When we think of change in the workplace, we often think of big events like a merger with another company or a shift to hybrid working, but change can be as little as being moved to a new desk or position in the office. It can be a short-term change and temporary, or more long-term. Whatever the change, it takes time to adapt and for some it’s a lot harder to accept than for others.
Within our world of share plans and reward, this change may consist of employees receiving their first share award – great news but completely new territory and jargon that’s completely alien. It may be you’ve decided to move everyone to a new admin platform – again, all of this seems like great news because there’s better features and more intuitive functionality, but it’s still asking people to change from something that they know and are familiar with.
The management of change
You’ve probably heard of the term ‘change management’ – however, how a company manages change can vary enormously depending on what the business does, what the change is for, how many people may be involved and what their understanding of the process may be. The way the change is delivered and how it influences the culture of the business really does determine its success.
Successful change management relies on four core principles:
- Understanding change
- Plan change
- Implement change
- Communicate change
Four relatively clear steps in working out how to implement a plan across the business, but let’s focus in on our area of expertise, communication.
How can communication provide support?
When introducing a change programme successfully, communication is key and one of the more complex areas of the operation as it involves an exchange of ideas and feelings with people in an organisation through various mediums. Effective communication must involve the following:
- The message must be simple and clear, whilst being authentic and genuine.
- Set out the objectives of change and give context to why it’s taking place.
- The audience, including both employees and other stakeholders, must be given the opportunity to ask questions, seek clarification and share feedback. Using social channels certainly helps encourage this,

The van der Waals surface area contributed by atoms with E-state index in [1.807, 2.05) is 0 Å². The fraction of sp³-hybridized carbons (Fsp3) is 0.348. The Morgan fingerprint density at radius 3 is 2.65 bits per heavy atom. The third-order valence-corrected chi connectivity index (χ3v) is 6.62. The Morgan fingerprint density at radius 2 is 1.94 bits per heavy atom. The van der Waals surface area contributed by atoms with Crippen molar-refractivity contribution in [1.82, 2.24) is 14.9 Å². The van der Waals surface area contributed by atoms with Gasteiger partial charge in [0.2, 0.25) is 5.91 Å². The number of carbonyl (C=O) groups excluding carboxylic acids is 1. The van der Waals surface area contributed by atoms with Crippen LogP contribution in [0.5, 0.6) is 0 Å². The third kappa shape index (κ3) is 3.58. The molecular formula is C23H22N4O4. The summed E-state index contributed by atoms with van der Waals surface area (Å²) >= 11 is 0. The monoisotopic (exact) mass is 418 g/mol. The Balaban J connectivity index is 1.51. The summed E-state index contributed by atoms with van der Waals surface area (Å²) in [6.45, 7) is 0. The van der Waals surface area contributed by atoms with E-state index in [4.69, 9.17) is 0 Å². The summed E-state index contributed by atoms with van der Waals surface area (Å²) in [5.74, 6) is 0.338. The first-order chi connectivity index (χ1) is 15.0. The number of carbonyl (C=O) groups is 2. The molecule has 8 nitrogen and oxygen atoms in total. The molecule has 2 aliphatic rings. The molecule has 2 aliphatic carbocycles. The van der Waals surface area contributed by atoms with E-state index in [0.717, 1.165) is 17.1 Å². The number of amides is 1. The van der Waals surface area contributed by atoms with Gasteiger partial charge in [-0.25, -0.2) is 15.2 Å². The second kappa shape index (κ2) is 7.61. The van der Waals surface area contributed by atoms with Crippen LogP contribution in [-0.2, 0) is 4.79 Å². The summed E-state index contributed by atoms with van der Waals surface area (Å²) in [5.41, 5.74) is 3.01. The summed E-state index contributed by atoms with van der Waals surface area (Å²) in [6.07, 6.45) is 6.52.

- The method(s) in which the message is delivered should be easily accessible to all and be consistent throughout the period of change.
- Ensure you utilise a mix of digital and offline communication methods – giving people the opportunity to read, listen and watch.
- Ideally get your early adopters to champion the change.
Consider your colleague’s mindset – they’ll only alter this if they get the point of the change and can accept it. There are, of course, some conditions attached to being able to do this successfully, since mindsets aren’t just about being positive and accepting!
The communication plan is therefore a huge component of the whole change plan which helps to address the questions of how, what, when and why from the people’s perspective.
Communication needs to help nurture a culture where change is perceived as positive, progress and all part of sustainable performance. It needs to influence how people view changes in the workplace by encouraging curiosity,resilience and a growth mindset.
4 key ways to build a culture that accepts change:
Be failure friendly – encourage growth mindsets so that a failure isn’t seen as an inability to succeed but as a chance to learn.
Welcome new ideas and feedback – don’t stifle your colleague’s new ways of working, their fresh perspective could offer new ways of working from a point of view that hasn’t been considered.
Celebrate success – look at the effort and processes behind the success so you can build on what worked for the next project.
Reward milestones – through change programmes it’s easy to plough through to get to the end as quickly as possible. Step back and reward teams and individuals for successfully reaching these points. It’s a great way of helping them accept future change and encourage them to become champions for it.
So, the next time you want to bring about change and influence your colleagues, consider the four core principles we outlined and allow time to communicate effectively.
Do you have a change on the horizon and need some help?
Get in touch with us to talk this through – we’d love to hear more and see how we can help you. Whether it’s the launch of a new award or migration to a new admin portal, we’ll support you through the change curve to ensure your colleagues are on-board and engaged.